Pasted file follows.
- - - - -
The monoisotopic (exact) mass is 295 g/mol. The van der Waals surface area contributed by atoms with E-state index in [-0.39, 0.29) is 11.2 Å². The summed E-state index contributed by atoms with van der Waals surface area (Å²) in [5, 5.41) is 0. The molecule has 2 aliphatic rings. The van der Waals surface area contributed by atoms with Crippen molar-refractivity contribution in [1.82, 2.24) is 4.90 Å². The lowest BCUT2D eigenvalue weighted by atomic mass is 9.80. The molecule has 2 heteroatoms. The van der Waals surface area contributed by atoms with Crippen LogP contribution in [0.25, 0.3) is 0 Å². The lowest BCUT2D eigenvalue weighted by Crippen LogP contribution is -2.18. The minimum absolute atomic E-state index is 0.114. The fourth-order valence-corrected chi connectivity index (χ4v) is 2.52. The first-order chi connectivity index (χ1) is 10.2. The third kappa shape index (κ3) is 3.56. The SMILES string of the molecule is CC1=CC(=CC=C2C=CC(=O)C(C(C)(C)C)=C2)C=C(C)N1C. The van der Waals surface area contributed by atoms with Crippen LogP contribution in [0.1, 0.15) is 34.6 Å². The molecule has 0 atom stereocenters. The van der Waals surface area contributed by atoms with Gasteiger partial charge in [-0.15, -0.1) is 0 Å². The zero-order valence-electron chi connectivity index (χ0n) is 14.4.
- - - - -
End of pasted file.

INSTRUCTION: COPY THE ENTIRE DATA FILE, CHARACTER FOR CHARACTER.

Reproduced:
The monoisotopic (exact) mass is 295 g/mol. The van der Waals surface area contributed by atoms with E-state index in [-0.39, 0.29) is 11.2 Å². The summed E-state index contributed by atoms with van der Waals surface area (Å²) in [5, 5.41) is 0. The molecule has 2 aliphatic rings. The van der Waals surface area contributed by atoms with Crippen molar-refractivity contribution in [1.82, 2.24) is 4.90 Å². The lowest BCUT2D eigenvalue weighted by atomic mass is 9.80. The molecule has 2 heteroatoms. The van der Waals surface area contributed by atoms with Crippen LogP contribution in [0.25, 0.3) is 0 Å². The lowest BCUT2D eigenvalue weighted by Crippen LogP contribution is -2.18. The minimum absolute atomic E-state index is 0.114. The fourth-order valence-corrected chi connectivity index (χ4v) is 2.52. The first-order chi connectivity index (χ1) is 10.2. The third kappa shape index (κ3) is 3.56. The SMILES string of the molecule is CC1=CC(=CC=C2C=CC(=O)C(C(C)(C)C)=C2)C=C(C)N1C. The van der Waals surface area contributed by atoms with Crippen LogP contribution in [0.1, 0.15) is 34.6 Å². The molecule has 0 atom stereocenters. The van der Waals surface area contributed by atoms with Gasteiger partial charge in [-0.15, -0.1) is 0 Å². The zero-order valence-electron chi connectivity index (χ0n) is 14.4.